Ricotta

It’s been a while, I know.  But when Lauren of Recipes to Rivals decided to make Ricotta this month, something I’ve been meaning to try since I learned how easy it was this summer, well, I couldn’t resist.  And boy, it hardly takes any time at all.

I picked up a gallon of the freshest organic milk I could at the local grocery store.  I was hoping to buy the local Pittsford Dairy brand, but it was not available.  That and a quart of butter milk and I was set.  I dug out our biggest pot, poured it all in, and set the burner on medium high (there was a lot of liquid to heat).

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I had other things to do that evening, mainly, make myself dinner.  So I slung the meat thermometer over the side, securing it with a rubber band on the handle of the pot, and just left a big spoon in the pot for easy stirring every time I strolled by.  It took a while, but as the temperature approached 85, magic started to happen.  Curds formed in the foam on top.  I stirred them in, but they kept forming and forming, and before I knew it, I had translucent whey (sorry, I forgot to snap a picture).

Next, the curds had to be strained.  The challenge called for fine cheesecloth.  I had some natural cheescloth that didn’t look too fine to me, so I folded the whole thing up to make 4 layers and straining was prefect!

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I let the curds drain for a while, and also tried to squeeze some of the moisture out.  That wasn’t such a good idea.  I ended up with a few large curds that didn’t mix very easily in next days dinner.  Next time, I’ll just leave everything to drain for half-an-hour and then package it away.

I ended up making Ricotta and spinach filled Cannelloni, and my roommate used a little bit to make some cannoli, like in some earlier posts.

Very tasty, very easy, and well worth a second try… hopefully with super fresh milk!

Published in: on February 28, 2009 at 12:20 am  Comments (9)  

R2R: Butternut Squash Soup

Butternut Squash Soup

One of my all time favorite soups is roasted butternut squach soup.  I love when I see the butternut squash start to appear at the public market because it means the weather is really getting cold and it’ll be time to make this soup soon.  I was so excited to find this month’s Recipe to Rivals challenge (picked by MegPug of Joy Through Cooking) was all about squash soup using home made stock.  I also have been looking to try my hand a stock since watching past episodes of Alton Brown on YouTube.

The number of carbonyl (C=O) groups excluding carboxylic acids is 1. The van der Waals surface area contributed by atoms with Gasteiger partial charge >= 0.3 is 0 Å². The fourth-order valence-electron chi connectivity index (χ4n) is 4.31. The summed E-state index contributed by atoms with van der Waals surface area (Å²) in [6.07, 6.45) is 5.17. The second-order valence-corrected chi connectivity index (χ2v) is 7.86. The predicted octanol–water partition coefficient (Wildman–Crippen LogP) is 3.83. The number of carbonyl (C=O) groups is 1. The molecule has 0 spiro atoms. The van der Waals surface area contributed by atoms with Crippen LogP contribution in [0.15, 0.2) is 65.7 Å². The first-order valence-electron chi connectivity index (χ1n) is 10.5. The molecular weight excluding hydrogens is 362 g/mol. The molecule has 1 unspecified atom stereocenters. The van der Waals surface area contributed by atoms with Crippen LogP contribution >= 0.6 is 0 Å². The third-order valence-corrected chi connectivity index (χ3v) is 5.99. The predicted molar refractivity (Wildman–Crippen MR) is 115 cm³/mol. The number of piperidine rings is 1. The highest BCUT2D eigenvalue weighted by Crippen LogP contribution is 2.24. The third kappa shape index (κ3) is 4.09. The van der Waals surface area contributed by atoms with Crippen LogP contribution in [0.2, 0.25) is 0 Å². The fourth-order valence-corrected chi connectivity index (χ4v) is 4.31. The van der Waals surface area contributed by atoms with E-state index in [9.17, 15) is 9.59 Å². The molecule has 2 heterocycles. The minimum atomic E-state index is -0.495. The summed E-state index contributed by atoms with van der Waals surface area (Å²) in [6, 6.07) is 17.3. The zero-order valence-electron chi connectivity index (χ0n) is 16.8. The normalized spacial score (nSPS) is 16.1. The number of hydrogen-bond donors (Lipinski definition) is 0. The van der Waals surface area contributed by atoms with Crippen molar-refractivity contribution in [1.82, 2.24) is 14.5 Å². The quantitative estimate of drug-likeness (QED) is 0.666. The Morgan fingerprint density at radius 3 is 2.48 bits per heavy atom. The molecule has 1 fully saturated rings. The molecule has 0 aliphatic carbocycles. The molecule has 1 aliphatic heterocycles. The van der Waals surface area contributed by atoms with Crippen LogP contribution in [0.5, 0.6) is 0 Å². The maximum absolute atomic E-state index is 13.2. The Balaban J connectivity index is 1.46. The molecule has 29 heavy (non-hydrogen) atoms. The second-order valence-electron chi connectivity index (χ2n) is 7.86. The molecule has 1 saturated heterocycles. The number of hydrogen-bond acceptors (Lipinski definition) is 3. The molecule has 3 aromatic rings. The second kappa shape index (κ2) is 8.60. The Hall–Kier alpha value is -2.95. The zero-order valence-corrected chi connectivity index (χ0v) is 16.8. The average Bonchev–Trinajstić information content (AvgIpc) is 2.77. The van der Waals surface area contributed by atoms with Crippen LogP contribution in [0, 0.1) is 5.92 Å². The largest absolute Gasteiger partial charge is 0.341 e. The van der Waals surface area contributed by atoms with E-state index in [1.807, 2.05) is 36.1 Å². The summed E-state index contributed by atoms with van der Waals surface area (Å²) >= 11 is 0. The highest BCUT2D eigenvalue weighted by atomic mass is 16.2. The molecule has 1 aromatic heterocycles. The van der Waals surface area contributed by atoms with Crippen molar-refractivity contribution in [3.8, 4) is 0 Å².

The recipe I’ve always used comes from the magazing Eating Well and it’s very simple:
– roast squash, pears, tomatoes, leeks, and garlic into oblivion
– blend with stock/broth
– season with salt, pepper, nutmeg, and cinnamon, or whatever spices you fancy
– serve with crusty bread and consume.

Ok, I’ll be honest.  I forgot about the creme fraiche (one of the requirements to the recipe).  I don’t really like it, and I also don’t find much occasion to use whipping cream, so I didn’t buy any of that to add either.  However, I have a diary based suggestion that I’ve used in the past:  Stilton.  Yes, the stinky cheese.  The recipe from Eating Well called for a little Stilton sprinkled on top.  I suggest looking for a milder Stilton, but it does give a lovely flavor to the soup that works surprisingly well with the soups sweetness.  I also like to add a kind of garlic crouton (really, it’s just crusty piece of toast with some garlic rubbed on and a drizzle of olive oil; crusty sourdough loaves work great).  The crunch of toast contrasts the smooth soup wonderfully.

Here is the Eating Well recipe as I remember it (I’m typing this at my parents (home for the holidays), and the recipe is at home in another state).  It’s a pretty flexible recipe, so I’m not too concerned about amounts:

– One butternut squash, cubed
– 4 medium tomatoes, quartered and seeded
– 2 bosc pears, pealed, quartered and cored
– 1-2 leeks, rinsed well and sliced
– 4 cloves of garlic
– 4-6 cups of stock
– salt and pepper
– olive oil
– seasoning as desired at the end (I suggest nutmeg and cinnamon, true fall flavors)

1. Preheat the oven to 400 or 450.

2. Put the squash, tomato, pears, leeks, and garlic on a cookie sheet with high sides or a large baking dish.  Everything should cover the bottom of your pan, but not pile too high because it will take longer to roast.

3. Drizzle to coat with olive oil and season liberally with salt. Toss everything together

4. Roast everything to oblivion (1-2 hours), stirring every 10-20 minutes.  I’m serious, oblivion.  It should reduce to about half the volume and the squash should be browning around the edges.  Everything should be falling apart into mush.  The longer it goes, the more the sugars in the squash caramelize and make a sweet soup.  You will not be sorry if you over roast everything… just take it out before things begin to char.

5. Blend with the stock, using as much as necessary to get the desired consistency.  I use my stand up blender and scoop some of the roasted mush in, and then fill to the level of veggies with stock.  Hold the lid down FIRMLY with a pot holder.  Be careful hear or you’ll get 400 degree mush all over your kitchen and yourself.  Blend until a cyclone forms in the blender.  You also can put the stock and roasted mush into a pot and use an immersion blender.